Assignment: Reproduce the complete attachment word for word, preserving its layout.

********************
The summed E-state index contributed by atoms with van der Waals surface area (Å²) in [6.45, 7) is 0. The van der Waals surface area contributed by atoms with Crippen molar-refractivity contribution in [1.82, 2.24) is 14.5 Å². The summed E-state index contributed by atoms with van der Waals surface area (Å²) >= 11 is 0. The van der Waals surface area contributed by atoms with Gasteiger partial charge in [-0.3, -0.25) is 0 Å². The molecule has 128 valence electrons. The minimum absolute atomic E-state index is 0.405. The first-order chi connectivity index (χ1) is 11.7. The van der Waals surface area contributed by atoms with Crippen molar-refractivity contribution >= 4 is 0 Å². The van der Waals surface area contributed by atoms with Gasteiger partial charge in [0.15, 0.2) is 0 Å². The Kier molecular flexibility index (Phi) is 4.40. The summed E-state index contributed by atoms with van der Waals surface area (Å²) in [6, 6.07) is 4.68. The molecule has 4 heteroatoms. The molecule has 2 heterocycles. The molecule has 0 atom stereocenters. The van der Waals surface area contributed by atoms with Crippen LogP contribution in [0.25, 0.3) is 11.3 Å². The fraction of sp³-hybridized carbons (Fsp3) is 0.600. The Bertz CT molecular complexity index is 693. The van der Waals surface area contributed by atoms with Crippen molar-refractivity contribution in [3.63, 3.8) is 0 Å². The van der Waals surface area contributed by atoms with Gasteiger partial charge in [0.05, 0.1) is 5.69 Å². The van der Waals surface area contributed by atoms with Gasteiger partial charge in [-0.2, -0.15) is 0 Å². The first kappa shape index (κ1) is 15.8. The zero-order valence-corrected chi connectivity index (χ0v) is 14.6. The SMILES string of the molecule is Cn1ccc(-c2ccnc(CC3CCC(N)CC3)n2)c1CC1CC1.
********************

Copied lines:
The summed E-state index contributed by atoms with van der Waals surface area (Å²) in [6.45, 7) is 0. The van der Waals surface area contributed by atoms with Crippen molar-refractivity contribution in [1.82, 2.24) is 14.5 Å². The summed E-state index contributed by atoms with van der Waals surface area (Å²) >= 11 is 0. The van der Waals surface area contributed by atoms with Gasteiger partial charge in [-0.3, -0.25) is 0 Å². The molecule has 128 valence electrons. The minimum absolute atomic E-state index is 0.405. The first-order chi connectivity index (χ1) is 11.7. The van der Waals surface area contributed by atoms with Crippen molar-refractivity contribution >= 4 is 0 Å². The van der Waals surface area contributed by atoms with Gasteiger partial charge in [0.15, 0.2) is 0 Å². The Kier molecular flexibility index (Phi) is 4.40. The summed E-state index contributed by atoms with van der Waals surface area (Å²) in [6, 6.07) is 4.68. The molecule has 4 heteroatoms. The molecule has 2 heterocycles. The molecule has 0 atom stereocenters. The van der Waals surface area contributed by atoms with Crippen LogP contribution in [0.25, 0.3) is 11.3 Å². The fraction of sp³-hybridized carbons (Fsp3) is 0.600. The Bertz CT molecular complexity index is 693. The van der Waals surface area contributed by atoms with Crippen molar-refractivity contribution in [3.63, 3.8) is 0 Å². The van der Waals surface area contributed by atoms with Gasteiger partial charge in [0.05, 0.1) is 5.69 Å². The van der Waals surface area contributed by atoms with Gasteiger partial charge in [-0.2, -0.15) is 0 Å². The first kappa shape index (κ1) is 15.8. The zero-order valence-corrected chi connectivity index (χ0v) is 14.6. The SMILES string of the molecule is Cn1ccc(-c2ccnc(CC3CCC(N)CC3)n2)c1CC1CC1.